A new report shows that Providence’s pension fund—even after the recent reform—is still in trouble. The below slides break out the key numbers for the pension fund, including the unfunded liability, the assumed and actual rates of return, the current level of benefits, and how long it will take the city to pay off the unfunded liability. Figures are current as of July 1, 2013 and are taken from the new Jan. 31 actuarial report from Segal Consulting.

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Unfunded Liability in 2013

Total Liability: $1.2 billion

Actuarial Assets: $380.4 million

Unfunded Liability: $831.5 million

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Unfunded Liability in 2011

Total Liability: $1.2 billion

Actuarial Assets: $380.4 million

Unfunded Liability: $831.5 million

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Percent Funded in 2013

Funding Ratio: The ratio of the amount of actuarial assets to the amount owed.

Funding ratio in 2013: 31.39%

Percent unfunded in 2013: 68.61%

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Percent Funded in 2011

Funding Ratio: The ratio of the amount of actuarial assets to the amount owed.

Funding ratio in 2011: 31.94%

Percent unfunded in 2011: 68.06%

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Rate of Return

Former Assumed Rate of Return: 8.5%

New Assumed Rate of Return: 8.25%

What the state’s assumed rate of return is: 7.5%

What Moody’s Investors Service says the assumed rate of return should be: 5.5%

What investor Warren Buffet says the assumed rate of return should be: 6%

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Actual Return on Investment

Actual Market Return in FY 2012: 1.49%

Actual Market Return in FY 2013: 11.35%

Current Assumed Rate of Return: 6.42%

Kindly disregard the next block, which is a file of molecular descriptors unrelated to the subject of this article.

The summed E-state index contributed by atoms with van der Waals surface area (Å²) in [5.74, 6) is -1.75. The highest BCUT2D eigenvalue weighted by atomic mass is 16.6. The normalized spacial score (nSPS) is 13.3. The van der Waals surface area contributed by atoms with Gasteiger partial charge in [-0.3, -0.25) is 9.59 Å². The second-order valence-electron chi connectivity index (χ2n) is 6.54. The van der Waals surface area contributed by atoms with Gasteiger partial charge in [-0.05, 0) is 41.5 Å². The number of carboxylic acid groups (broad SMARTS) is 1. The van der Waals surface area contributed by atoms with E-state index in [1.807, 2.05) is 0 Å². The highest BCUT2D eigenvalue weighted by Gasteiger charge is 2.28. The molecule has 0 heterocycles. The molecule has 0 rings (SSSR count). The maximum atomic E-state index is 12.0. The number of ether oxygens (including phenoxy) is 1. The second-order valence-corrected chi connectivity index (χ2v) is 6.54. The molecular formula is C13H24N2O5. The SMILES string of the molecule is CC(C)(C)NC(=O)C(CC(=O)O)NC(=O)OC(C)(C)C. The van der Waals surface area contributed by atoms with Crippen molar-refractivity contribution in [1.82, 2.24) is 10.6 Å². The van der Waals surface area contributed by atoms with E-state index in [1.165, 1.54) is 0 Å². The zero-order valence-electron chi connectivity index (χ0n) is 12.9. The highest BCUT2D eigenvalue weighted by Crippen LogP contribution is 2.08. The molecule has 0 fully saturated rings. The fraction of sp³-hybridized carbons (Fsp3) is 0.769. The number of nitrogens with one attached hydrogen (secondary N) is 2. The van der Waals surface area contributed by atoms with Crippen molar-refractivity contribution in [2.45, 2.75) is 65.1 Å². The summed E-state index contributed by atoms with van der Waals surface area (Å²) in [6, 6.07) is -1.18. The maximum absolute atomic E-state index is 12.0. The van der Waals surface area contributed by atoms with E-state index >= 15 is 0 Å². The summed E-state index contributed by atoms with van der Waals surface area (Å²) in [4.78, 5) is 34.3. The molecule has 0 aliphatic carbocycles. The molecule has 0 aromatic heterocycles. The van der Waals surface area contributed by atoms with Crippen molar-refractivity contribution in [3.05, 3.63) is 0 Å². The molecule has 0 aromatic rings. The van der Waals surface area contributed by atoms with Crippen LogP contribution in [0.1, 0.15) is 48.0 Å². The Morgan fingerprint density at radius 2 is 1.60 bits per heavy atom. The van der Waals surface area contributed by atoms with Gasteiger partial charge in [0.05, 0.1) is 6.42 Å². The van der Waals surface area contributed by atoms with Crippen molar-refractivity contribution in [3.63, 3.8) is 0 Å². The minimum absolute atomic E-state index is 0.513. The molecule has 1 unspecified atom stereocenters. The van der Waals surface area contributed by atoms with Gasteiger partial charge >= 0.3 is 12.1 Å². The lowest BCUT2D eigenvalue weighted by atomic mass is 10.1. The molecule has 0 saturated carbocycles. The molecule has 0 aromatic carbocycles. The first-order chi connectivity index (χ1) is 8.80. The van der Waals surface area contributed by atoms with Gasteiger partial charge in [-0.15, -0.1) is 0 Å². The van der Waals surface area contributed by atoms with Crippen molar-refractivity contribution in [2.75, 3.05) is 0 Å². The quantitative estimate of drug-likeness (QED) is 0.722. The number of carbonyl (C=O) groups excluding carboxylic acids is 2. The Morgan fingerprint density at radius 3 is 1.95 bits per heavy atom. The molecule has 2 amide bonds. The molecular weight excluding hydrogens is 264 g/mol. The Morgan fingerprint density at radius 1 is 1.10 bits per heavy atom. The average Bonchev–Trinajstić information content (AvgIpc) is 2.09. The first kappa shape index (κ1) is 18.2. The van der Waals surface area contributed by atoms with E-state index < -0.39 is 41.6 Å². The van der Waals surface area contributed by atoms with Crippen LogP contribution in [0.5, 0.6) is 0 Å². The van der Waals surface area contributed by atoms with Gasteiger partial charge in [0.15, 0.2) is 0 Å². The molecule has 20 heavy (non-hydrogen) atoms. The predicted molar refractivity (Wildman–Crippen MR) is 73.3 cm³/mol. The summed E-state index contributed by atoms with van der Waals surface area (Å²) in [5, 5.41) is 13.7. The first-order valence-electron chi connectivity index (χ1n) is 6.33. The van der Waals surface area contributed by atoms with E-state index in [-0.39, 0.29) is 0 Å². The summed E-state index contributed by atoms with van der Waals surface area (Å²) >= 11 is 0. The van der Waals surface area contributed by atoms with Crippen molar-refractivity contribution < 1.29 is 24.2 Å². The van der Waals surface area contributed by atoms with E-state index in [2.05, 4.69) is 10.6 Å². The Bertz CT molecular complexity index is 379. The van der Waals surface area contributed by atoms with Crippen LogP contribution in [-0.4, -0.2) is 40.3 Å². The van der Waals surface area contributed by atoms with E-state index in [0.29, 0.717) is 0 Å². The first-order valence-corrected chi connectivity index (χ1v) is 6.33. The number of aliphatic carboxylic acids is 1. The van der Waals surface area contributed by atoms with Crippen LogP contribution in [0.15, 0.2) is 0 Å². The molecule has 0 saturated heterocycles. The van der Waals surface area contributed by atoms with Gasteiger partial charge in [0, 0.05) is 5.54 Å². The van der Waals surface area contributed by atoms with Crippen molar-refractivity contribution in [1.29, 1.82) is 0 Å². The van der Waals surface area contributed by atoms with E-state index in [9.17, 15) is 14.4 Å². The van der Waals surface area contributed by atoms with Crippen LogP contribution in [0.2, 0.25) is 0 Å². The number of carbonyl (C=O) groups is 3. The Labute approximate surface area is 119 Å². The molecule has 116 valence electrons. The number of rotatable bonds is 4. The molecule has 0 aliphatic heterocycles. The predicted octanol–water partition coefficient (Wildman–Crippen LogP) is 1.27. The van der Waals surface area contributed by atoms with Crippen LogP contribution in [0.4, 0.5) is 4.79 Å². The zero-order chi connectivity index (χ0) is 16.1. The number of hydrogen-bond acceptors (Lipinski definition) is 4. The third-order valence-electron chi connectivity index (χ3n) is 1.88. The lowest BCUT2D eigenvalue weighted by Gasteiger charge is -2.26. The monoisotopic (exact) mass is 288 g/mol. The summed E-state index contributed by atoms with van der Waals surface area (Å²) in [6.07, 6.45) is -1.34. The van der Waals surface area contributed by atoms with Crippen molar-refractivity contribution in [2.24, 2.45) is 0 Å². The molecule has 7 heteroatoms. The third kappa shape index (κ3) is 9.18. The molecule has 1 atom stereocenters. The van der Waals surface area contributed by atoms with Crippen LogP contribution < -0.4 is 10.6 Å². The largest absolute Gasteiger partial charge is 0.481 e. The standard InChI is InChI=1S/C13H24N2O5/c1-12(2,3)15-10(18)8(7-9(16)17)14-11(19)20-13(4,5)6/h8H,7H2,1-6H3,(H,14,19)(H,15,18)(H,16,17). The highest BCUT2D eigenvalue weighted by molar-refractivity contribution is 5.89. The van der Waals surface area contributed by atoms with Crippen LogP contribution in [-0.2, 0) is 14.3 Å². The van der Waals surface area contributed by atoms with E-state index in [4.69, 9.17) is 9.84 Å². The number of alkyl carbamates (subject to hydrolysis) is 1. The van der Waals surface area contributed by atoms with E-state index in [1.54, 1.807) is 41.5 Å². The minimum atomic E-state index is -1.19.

Average Market Rate of Return for FY 12 and FY 13: 8.25%

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Impact of Lower Rates of Return

$72 million:The city unfunded liability increased by this amount when the city lowered its assumed rate of return by a quarter of a percentage point, from 8.5% to 8.25%

$506.2 million: The estimated increase in the unfunded liability were the city to use the 6% assumed rate of return recommended by Moody’s Investors Service.

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Retiree Pay – Fire and Police

Number on Active Duty: 834

Average Annual Pay: $61,325

Number of Retirees: 587

Average Retiree Age: 65.3

Average Retiree Annual Pay: $40,512

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Disability Pensions – Fire and Police

Number on Disability: 418

Average Age: 64.8

Average Annual Pay: $59,028

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Retiree Pay – Other City Workers

Number of City Workers: 2,164

Average Annual Pay: $38,687

Number of Retirees: 1,453

Average Retiree Age: 72

Average Retiree Annual Pay: $18,252

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Disability Pensions – Other City Workers

Number on Disability: 88

Average Age: 66.8

Average Annual Pay: $18,684

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Current Cost of Pension Fund

For 2013

City Contribution: $58.1 million

Employees Contribution: $10.9 million

Net Investment Return: $18.1 million

Cost of Retiree Benefits: $95.4 million

Note: Net investment return is the return on investments after investment and administrative fees have been paid.

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Cost of Pension Fund in 10 Years

Normal Cost: $9.8 million

Additional Cost Because

of Unfunded Liability: $84 million

Total Annual Cost: $94.3 million

Note: Total figure for the year includes a small second payment for the deferred liability.

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Cost of Pension Fund in 20 Years

Normal Cost: $13.9 million

Additional Cost Because

of Unfunded Liability: $118.5 million

Total Cost: $132.4 million

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Paying Off Unfunded Liability

Average annual increase: 3.5%

Number of additional years to pay off: 27

Fiscal year unfunded liability to be paid off by: 2040


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Michael R. - Please explain. If this commission is such a failure, what moved West Warwick to recently propose and have stakeholders agree to what appear to be significant plan changes.

Comment #1 by Roy D on 2014 04 08

Roy D I havent seen the changes and I strongly doubt they were even close to being effective and thats the whole point. So If you have info and can compare this agreement with what was submitted to the commission a year ago then I will review. until then this is political spin from 2 ineffective organizations the city and council of West Warwick and the Municipal Pension Commission.

Comment #2 by michael riley on 2014 04 08

Are there any Republicans in Johnston? Looks ike the hack mayor is casting about for one to blame for decades of footsey wootsey between the always in power democrats and the unions. Right out of the Obama playbook. Us...US, surely you JEST.